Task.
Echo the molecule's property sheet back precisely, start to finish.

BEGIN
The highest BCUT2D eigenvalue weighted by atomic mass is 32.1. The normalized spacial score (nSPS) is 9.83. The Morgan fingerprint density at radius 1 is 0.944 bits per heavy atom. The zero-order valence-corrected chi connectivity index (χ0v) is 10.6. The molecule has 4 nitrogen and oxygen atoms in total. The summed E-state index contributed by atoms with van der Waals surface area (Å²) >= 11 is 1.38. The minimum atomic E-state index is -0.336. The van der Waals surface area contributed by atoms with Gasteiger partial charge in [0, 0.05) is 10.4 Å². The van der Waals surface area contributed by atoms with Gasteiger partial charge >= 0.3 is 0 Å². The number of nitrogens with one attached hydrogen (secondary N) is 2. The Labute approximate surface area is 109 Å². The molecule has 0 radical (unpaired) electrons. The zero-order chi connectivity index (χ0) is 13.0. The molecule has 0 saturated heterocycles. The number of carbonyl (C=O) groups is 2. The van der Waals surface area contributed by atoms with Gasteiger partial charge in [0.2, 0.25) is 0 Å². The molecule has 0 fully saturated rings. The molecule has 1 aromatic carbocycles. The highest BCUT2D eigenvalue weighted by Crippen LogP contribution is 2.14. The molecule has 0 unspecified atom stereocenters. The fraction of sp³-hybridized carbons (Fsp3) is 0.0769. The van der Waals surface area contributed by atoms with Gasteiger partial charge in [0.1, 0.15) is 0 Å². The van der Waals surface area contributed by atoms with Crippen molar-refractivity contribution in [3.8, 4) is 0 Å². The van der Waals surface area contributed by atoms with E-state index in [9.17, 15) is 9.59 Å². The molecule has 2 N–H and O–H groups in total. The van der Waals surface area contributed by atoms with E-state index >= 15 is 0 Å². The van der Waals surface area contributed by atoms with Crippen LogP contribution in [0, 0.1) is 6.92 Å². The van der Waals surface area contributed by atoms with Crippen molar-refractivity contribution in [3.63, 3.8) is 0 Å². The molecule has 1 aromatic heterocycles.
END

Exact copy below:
The highest BCUT2D eigenvalue weighted by atomic mass is 32.1. The normalized spacial score (nSPS) is 9.83. The Morgan fingerprint density at radius 1 is 0.944 bits per heavy atom. The zero-order valence-corrected chi connectivity index (χ0v) is 10.6. The molecule has 4 nitrogen and oxygen atoms in total. The summed E-state index contributed by atoms with van der Waals surface area (Å²) >= 11 is 1.38. The minimum atomic E-state index is -0.336. The van der Waals surface area contributed by atoms with Gasteiger partial charge in [0, 0.05) is 10.4 Å². The van der Waals surface area contributed by atoms with Gasteiger partial charge >= 0.3 is 0 Å². The number of nitrogens with one attached hydrogen (secondary N) is 2. The Labute approximate surface area is 109 Å². The molecule has 0 radical (unpaired) electrons. The zero-order chi connectivity index (χ0) is 13.0. The molecule has 0 saturated heterocycles. The number of carbonyl (C=O) groups is 2. The van der Waals surface area contributed by atoms with Gasteiger partial charge in [0.2, 0.25) is 0 Å². The molecule has 0 fully saturated rings. The molecule has 1 aromatic carbocycles. The highest BCUT2D eigenvalue weighted by Crippen LogP contribution is 2.14. The molecule has 0 unspecified atom stereocenters. The fraction of sp³-hybridized carbons (Fsp3) is 0.0769. The van der Waals surface area contributed by atoms with Gasteiger partial charge in [0.1, 0.15) is 0 Å². The van der Waals surface area contributed by atoms with Crippen molar-refractivity contribution in [3.8, 4) is 0 Å². The van der Waals surface area contributed by atoms with E-state index in [9.17, 15) is 9.59 Å². The molecule has 2 N–H and O–H groups in total. The van der Waals surface area contributed by atoms with E-state index >= 15 is 0 Å². The van der Waals surface area contributed by atoms with Crippen LogP contribution in [0, 0.1) is 6.92 Å². The van der Waals surface area contributed by atoms with Crippen molar-refractivity contribution in [3.63, 3.8) is 0 Å². The molecule has 1 aromatic heterocycles.